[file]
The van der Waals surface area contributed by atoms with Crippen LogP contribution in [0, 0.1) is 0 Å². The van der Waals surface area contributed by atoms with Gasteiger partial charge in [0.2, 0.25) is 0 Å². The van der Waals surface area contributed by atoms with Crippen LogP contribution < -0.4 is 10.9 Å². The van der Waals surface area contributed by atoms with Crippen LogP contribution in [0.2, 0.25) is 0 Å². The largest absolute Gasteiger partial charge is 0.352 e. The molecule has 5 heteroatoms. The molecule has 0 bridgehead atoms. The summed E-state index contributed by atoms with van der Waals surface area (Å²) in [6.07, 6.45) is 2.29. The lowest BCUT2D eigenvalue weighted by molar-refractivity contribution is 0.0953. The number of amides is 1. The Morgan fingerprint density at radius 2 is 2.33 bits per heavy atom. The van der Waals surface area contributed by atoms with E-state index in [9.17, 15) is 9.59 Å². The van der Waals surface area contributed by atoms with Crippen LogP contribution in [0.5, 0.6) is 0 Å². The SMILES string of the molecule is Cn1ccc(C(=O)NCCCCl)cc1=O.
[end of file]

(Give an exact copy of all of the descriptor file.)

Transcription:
The van der Waals surface area contributed by atoms with Crippen LogP contribution in [0, 0.1) is 0 Å². The van der Waals surface area contributed by atoms with Gasteiger partial charge in [0.2, 0.25) is 0 Å². The van der Waals surface area contributed by atoms with Crippen LogP contribution < -0.4 is 10.9 Å². The van der Waals surface area contributed by atoms with Crippen LogP contribution in [0.2, 0.25) is 0 Å². The largest absolute Gasteiger partial charge is 0.352 e. The molecule has 5 heteroatoms. The molecule has 0 bridgehead atoms. The summed E-state index contributed by atoms with van der Waals surface area (Å²) in [6.07, 6.45) is 2.29. The lowest BCUT2D eigenvalue weighted by molar-refractivity contribution is 0.0953. The number of amides is 1. The Morgan fingerprint density at radius 2 is 2.33 bits per heavy atom. The van der Waals surface area contributed by atoms with E-state index in [9.17, 15) is 9.59 Å². The van der Waals surface area contributed by atoms with Crippen LogP contribution in [0.5, 0.6) is 0 Å². The SMILES string of the molecule is Cn1ccc(C(=O)NCCCCl)cc1=O.